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3D prototyping broken and deformed bone anatomical models to educate doctors

Dr. Alexis Dang, MD, is an orthopaedic surgeon from San Francisco, California and an Associate Professor of Sports Medicine at the University of California, San Francisco Department of Orthopaedic Surgery and the San Francisco VA Health Care System. Alexis has been in practise since 2004 after graduating from the University of California, San Francisco, School of Medicine. Dr. Dang has developed 3D printing tools for the instruction, scientific, and therapeutic uses at the University. He is a co-founder of Edge Labs that began at the Department of Orthopaedic Surgery as well as UCSF CA3D+ programme aimed to increase 3D printing and AR/VR across campus.

As a University dedicated to research and education, developing the technology for 3D printing and its related processes in-house was preferred over outsourcing. When outsourcing, you need to know what you want and need. With clinical 3D printing still in its infancy, these indications are not always clear. Using Polylactic Acid (PLA) and Polyethylene Terephthalate Glycol (PETG) filaments, they were mostly focused on 3D prototyping of broken and deformed bone anatomical models to educate doctors on how to best operate on patients. During the COVID-19 pandemic, the University also printed face shields, eye shields and additional medical device components.

There is a Makers Lab on campus where they have been using FDM and SLA 3D printers for the previous four years, but these were larger models that took more time and projects needed to be arranged in advance to allow ample time for production among departments. This prompted Alexis to look into more 3D printers for the team’s exclusive use.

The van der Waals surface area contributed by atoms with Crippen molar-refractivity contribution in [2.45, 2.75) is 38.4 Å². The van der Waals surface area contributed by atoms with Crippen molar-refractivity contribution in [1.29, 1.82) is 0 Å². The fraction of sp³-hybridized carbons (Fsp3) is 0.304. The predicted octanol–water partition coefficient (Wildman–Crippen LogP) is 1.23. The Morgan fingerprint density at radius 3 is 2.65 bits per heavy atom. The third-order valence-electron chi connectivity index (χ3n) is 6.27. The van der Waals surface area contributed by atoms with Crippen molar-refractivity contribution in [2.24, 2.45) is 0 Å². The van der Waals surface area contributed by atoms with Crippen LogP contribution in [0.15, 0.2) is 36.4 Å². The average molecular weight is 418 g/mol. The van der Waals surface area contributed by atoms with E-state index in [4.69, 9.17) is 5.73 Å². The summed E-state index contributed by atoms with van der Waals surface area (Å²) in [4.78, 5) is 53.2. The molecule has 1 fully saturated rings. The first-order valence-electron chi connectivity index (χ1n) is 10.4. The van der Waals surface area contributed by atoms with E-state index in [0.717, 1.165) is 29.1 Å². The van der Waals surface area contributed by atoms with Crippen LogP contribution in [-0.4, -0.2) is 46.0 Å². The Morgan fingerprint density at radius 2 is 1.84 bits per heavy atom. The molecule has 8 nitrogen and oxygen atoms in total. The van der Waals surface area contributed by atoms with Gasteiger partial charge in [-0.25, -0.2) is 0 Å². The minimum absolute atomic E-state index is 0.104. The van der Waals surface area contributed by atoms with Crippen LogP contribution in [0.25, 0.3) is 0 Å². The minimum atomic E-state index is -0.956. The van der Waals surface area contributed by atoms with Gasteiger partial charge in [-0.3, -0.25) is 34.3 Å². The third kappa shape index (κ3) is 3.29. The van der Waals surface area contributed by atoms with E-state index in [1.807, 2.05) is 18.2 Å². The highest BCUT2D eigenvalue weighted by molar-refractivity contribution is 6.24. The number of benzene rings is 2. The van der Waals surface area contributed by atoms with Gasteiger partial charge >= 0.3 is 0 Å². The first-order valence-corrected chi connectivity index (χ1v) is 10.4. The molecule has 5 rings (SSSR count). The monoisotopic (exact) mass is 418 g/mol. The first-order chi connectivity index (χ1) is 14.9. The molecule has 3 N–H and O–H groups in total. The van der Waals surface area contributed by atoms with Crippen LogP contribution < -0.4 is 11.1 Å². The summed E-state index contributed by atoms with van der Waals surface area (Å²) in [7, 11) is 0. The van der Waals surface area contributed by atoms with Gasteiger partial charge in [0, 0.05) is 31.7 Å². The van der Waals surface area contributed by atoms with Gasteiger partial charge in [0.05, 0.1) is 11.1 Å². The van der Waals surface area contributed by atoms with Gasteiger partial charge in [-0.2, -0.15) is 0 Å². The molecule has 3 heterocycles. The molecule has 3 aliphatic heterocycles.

Alexis understood from his research that the most significant features he was looking for in a 3D printer were twin independent extruders, which would allow them to print parallel projects in dual color/material, as well as a huge build volume. This led him to the Craftbot 3D printer line.


Alexis chose the Craftbot Flow IDEX XL variant, which he refers to as the ‘Cadillac’ model, as the best Craftbot model for the crew. Alexis was particularly drawn to the dual independent extruders, Core XY system, and capacity for big volume projects. The machine runs faster and quieter thanks to the 32-bit motherboard and touch screen.


When questioned about other benefits of the Craftbot technology, Alexis mentioned how simple the ordering procedure was. While the Craftbot systems may have proprietary parts, there are a number of resellers around the United States, making it simple to re-order. The 5-year warranty, which is unique to Craftbot, makes them more appealing than other competitor printers.


Despite the fact that the Craftbot systems at the University have only been in use for a few months, Alexis and the team have already generated a number of clinical prints, precision anatomic models for pre-surgical planning, and prototypes for instructional and simulator projects.


Alexis mentioned that the Craftbot printers use open source filaments, which he likes whenever feasible.

3D printing enables doctors to improve surgery planning and performance, resulting in better outcomes. According to Dr. Dang, there is a rising appreciation for the significance of 3D printed precision anatomical models. When compared to closed systems, the cost of each model is approximately an order of magnitude lower when employing high performance desktop printers like the Craftbot and open source materials.